I understand that icon fonts are just fonts and that you can get the icons by just calling their classname, but how do icon fonts work?

I've tried checking the related icon font resources loaded in Chrome to see how icon fonts display icons (in comparison to general fonts) but I haven't been able to figure out how this happens.

I've also been unsuccessful in finding resources on how this "icon font technique" is done, even though there are loads of icon fonts available. There are also loads of resources showing how icon fonts can be integrated, but no one seems to be sharing or writing about how this is done!


Glyphicons are images and not a font. All the icons are found within a sprite image (also available as individual images) and they are added to the elements as positioned backround-images:


Actual font icons (FontAwesome, for instance) do involve downloading a specific font and make use of the content property, for instance:

@font-face {
    src: url('../font/fontawesome-webfont.eot?#iefix&v=3.0.1') format('embedded-opentype'),
         url('../font/fontawesome-webfont.woff?v=3.0.1') format('woff'),
         url('../font/fontawesome-webfont.ttf?v=3.0.1') format('truetype');

.icon-beer:before {
    content: "\f0fc";

As the content property isn't supported in older browsers, these also make use of images.

Here's an example of completely raw FontAwesome in use as a font, turning  ( - you may not be able to see this!) into an ambulance: http://jsfiddle.net/GWqcF/2

  • 4
    FontAwesome icons are fonts. I've even mentioned FontAwesome in my answer and gone on to say how they handle browsers which do not support their CSS method of adding the icons to the page. Mar 19 '13 at 15:31
  • 3
    The icons are the font's characters. As a crude example: the letter "Z" could be designed to look like a suitcase, saved as a font and then used on a website. Mar 19 '13 at 15:35
  • 1
    Here's an example of completely raw FontAwesome in use, turning  into an ambulance: jsfiddle.net/GWqcF/2 Mar 19 '13 at 15:40
  • 6
    @VivekChandra yes that's right! :-) Icon fonts are just like any other font except that the characters are styled to look like icons. FontAwesome uses a range of characters reserved for "private use". Mar 19 '13 at 15:42
  • 2
    My Browser does only load little Boxes with e.g. F0F9 inside of it. Why?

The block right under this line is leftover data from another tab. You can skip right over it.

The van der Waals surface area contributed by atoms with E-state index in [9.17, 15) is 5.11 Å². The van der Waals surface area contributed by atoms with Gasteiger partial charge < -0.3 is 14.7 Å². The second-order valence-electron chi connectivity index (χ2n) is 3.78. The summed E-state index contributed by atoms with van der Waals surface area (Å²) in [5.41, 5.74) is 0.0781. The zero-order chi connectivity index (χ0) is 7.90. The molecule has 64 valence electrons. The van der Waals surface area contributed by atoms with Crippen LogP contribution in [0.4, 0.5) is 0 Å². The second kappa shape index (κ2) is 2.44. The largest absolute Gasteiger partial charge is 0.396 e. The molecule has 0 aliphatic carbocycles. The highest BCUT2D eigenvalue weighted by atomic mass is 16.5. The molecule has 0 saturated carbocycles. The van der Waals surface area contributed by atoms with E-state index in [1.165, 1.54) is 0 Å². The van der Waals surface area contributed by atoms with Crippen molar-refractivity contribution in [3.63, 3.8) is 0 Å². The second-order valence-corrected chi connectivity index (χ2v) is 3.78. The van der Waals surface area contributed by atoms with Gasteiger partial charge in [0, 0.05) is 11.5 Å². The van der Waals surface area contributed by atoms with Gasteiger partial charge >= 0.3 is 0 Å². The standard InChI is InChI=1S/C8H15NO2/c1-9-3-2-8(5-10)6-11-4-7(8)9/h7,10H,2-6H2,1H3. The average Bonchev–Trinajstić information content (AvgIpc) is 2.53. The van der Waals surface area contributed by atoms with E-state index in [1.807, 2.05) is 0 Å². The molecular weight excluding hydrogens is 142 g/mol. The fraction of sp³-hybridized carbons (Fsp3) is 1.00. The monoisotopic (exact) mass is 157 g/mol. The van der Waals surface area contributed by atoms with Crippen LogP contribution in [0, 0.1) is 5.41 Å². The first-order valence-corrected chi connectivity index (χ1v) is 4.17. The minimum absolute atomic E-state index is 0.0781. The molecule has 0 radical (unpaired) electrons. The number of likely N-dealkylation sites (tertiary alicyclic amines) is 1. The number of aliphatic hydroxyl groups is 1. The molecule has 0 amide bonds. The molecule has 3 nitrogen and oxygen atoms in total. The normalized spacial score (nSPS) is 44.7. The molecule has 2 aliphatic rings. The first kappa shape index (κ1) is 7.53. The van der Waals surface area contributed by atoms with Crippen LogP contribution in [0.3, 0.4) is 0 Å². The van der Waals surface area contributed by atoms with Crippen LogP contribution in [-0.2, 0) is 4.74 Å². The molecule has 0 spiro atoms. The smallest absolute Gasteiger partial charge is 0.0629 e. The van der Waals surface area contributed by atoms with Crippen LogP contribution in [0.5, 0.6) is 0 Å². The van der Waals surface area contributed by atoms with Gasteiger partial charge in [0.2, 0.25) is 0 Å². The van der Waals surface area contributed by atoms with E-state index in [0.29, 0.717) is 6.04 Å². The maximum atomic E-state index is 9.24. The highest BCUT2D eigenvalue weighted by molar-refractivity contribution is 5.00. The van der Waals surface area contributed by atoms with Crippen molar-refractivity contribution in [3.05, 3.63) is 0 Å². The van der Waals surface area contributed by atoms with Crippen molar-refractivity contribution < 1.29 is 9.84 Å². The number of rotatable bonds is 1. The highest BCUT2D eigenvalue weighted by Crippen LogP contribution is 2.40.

– Black
    Oct 23 '15 at 7:00

If your question is how a CSS class can insert a specific character (that will be rendered as an icon in the special font), take a look at the source for FontAwesome:

.icon-glass:before { content: "\f000"; }
.icon-music:before { content: "\f001"; }
.icon-search:before { content: "\f002"; }
.icon-envelope:before { content: "\f003"; }
.icon-heart:before { content: "\f004"; }

So a CSS content directive is used to insert the character (which is from a special private-use reserved area of Unicode that does not mess up other readers).

  • 2
    What does the slash f mean? Jun 7 '18 at 19:32
  • 5
    The f is not part of it, it's just the hex number 15. The backslash starts the escape sequence for a hexadecimal codepoint. \f004 in CSS is like  in HTML.
    – Thilo
    Jun 8 '18 at 8:40

How webfont icons work?

Web-fonts icons work by using CSS to inject a specific glyph into the HTML using the content property. It then uses @font-face to load a dingbat webfont that styles the injected glyph. The upshot is that that injected glyph becomes the desired icon.

To begin, you’ll need a web-font file with the icons you need, either defined for particular ASCII characters (A, B, C, !, @, #, etc.) or in the Private Use Area of the Unicode font, which are spaces in the font that will not be used by specific characters in a Unicode encoded font.

Read more, how to create webfont icon at Responsive Webfont Icons.

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